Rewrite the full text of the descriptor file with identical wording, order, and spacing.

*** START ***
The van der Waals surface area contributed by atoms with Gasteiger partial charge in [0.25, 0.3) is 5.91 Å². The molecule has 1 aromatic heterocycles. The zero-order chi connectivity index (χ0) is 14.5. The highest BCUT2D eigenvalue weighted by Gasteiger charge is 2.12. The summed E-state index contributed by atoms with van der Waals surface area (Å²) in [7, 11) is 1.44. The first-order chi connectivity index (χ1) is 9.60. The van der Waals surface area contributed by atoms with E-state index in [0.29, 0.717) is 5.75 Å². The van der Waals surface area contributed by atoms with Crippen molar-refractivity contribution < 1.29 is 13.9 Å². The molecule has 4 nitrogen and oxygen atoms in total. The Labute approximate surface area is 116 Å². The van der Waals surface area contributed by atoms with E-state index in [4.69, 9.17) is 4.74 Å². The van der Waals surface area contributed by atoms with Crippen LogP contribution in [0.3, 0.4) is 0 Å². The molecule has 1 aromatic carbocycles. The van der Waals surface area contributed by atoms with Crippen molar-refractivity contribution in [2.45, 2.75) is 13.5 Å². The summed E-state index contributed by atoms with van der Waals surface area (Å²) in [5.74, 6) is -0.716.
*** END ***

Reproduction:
The van der Waals surface area contributed by atoms with Gasteiger partial charge in [0.25, 0.3) is 5.91 Å². The molecule has 1 aromatic heterocycles. The zero-order chi connectivity index (χ0) is 14.5. The highest BCUT2D eigenvalue weighted by Gasteiger charge is 2.12. The summed E-state index contributed by atoms with van der Waals surface area (Å²) in [7, 11) is 1.44. The first-order chi connectivity index (χ1) is 9.60. The van der Waals surface area contributed by atoms with E-state index in [0.29, 0.717) is 5.75 Å². The van der Waals surface area contributed by atoms with Crippen molar-refractivity contribution < 1.29 is 13.9 Å². The molecule has 4 nitrogen and oxygen atoms in total. The Labute approximate surface area is 116 Å². The van der Waals surface area contributed by atoms with E-state index in [4.69, 9.17) is 4.74 Å². The van der Waals surface area contributed by atoms with Crippen LogP contribution in [0.3, 0.4) is 0 Å². The molecule has 1 aromatic carbocycles. The van der Waals surface area contributed by atoms with Crippen molar-refractivity contribution in [2.45, 2.75) is 13.5 Å². The summed E-state index contributed by atoms with van der Waals surface area (Å²) in [5.74, 6) is -0.716.